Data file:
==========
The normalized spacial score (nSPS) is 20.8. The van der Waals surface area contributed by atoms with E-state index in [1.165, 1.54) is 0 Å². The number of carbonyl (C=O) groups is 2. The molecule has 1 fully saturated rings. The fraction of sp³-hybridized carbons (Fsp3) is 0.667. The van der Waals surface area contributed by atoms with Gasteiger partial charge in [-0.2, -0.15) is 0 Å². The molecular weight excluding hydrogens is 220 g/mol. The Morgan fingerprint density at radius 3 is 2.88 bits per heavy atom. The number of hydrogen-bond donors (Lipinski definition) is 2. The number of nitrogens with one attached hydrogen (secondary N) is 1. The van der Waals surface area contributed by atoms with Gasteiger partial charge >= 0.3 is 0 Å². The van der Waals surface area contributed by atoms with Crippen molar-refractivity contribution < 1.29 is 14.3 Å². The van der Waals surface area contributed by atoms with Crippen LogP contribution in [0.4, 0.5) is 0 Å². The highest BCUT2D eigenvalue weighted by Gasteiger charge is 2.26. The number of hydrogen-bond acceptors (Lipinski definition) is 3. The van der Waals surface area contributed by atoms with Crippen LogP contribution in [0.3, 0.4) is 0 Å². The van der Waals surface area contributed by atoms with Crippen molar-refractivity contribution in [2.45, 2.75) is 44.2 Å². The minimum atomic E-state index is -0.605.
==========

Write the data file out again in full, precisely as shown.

The normalized spacial score (nSPS) is 20.8. The van der Waals surface area contributed by atoms with E-state index in [1.165, 1.54) is 0 Å². The number of carbonyl (C=O) groups is 2. The molecule has 1 fully saturated rings. The fraction of sp³-hybridized carbons (Fsp3) is 0.667. The van der Waals surface area contributed by atoms with Gasteiger partial charge in [-0.2, -0.15) is 0 Å². The molecular weight excluding hydrogens is 220 g/mol. The Morgan fingerprint density at radius 3 is 2.88 bits per heavy atom. The number of hydrogen-bond donors (Lipinski definition) is 2. The number of nitrogens with one attached hydrogen (secondary N) is 1. The van der Waals surface area contributed by atoms with Gasteiger partial charge >= 0.3 is 0 Å². The van der Waals surface area contributed by atoms with Crippen molar-refractivity contribution < 1.29 is 14.3 Å². The van der Waals surface area contributed by atoms with Crippen LogP contribution in [0.4, 0.5) is 0 Å². The highest BCUT2D eigenvalue weighted by Gasteiger charge is 2.26. The number of hydrogen-bond acceptors (Lipinski definition) is 3. The van der Waals surface area contributed by atoms with Crippen LogP contribution in [0.3, 0.4) is 0 Å². The van der Waals surface area contributed by atoms with Crippen molar-refractivity contribution in [2.45, 2.75) is 44.2 Å². The minimum atomic E-state index is -0.605.